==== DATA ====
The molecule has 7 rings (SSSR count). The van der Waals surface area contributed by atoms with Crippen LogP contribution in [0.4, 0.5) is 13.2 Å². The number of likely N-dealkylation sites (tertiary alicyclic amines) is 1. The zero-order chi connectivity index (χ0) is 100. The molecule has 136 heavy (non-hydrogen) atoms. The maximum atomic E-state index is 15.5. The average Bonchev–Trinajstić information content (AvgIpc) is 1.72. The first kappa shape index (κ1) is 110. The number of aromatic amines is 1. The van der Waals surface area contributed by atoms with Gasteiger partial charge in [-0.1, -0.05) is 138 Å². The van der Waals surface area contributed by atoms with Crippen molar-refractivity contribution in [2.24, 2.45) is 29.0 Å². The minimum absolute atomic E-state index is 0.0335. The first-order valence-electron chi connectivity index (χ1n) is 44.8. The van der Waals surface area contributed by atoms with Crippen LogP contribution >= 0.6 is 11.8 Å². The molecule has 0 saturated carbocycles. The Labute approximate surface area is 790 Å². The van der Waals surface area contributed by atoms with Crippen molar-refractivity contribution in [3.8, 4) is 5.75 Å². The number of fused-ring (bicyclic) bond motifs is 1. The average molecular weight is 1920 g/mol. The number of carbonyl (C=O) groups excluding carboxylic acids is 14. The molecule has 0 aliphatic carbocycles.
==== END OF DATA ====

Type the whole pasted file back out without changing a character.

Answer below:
The molecule has 7 rings (SSSR count). The van der Waals surface area contributed by atoms with Crippen LogP contribution in [0.4, 0.5) is 13.2 Å². The number of likely N-dealkylation sites (tertiary alicyclic amines) is 1. The zero-order chi connectivity index (χ0) is 100. The molecule has 136 heavy (non-hydrogen) atoms. The maximum atomic E-state index is 15.5. The average Bonchev–Trinajstić information content (AvgIpc) is 1.72. The first kappa shape index (κ1) is 110. The number of aromatic amines is 1. The van der Waals surface area contributed by atoms with Gasteiger partial charge in [-0.1, -0.05) is 138 Å². The van der Waals surface area contributed by atoms with Crippen molar-refractivity contribution in [2.24, 2.45) is 29.0 Å². The minimum absolute atomic E-state index is 0.0335. The first-order valence-electron chi connectivity index (χ1n) is 44.8. The van der Waals surface area contributed by atoms with Crippen LogP contribution >= 0.6 is 11.8 Å². The molecule has 0 saturated carbocycles. The Labute approximate surface area is 790 Å². The van der Waals surface area contributed by atoms with Crippen molar-refractivity contribution in [3.8, 4) is 5.75 Å². The number of fused-ring (bicyclic) bond motifs is 1. The average molecular weight is 1920 g/mol. The number of carbonyl (C=O) groups excluding carboxylic acids is 14. The molecule has 0 aliphatic carbocycles.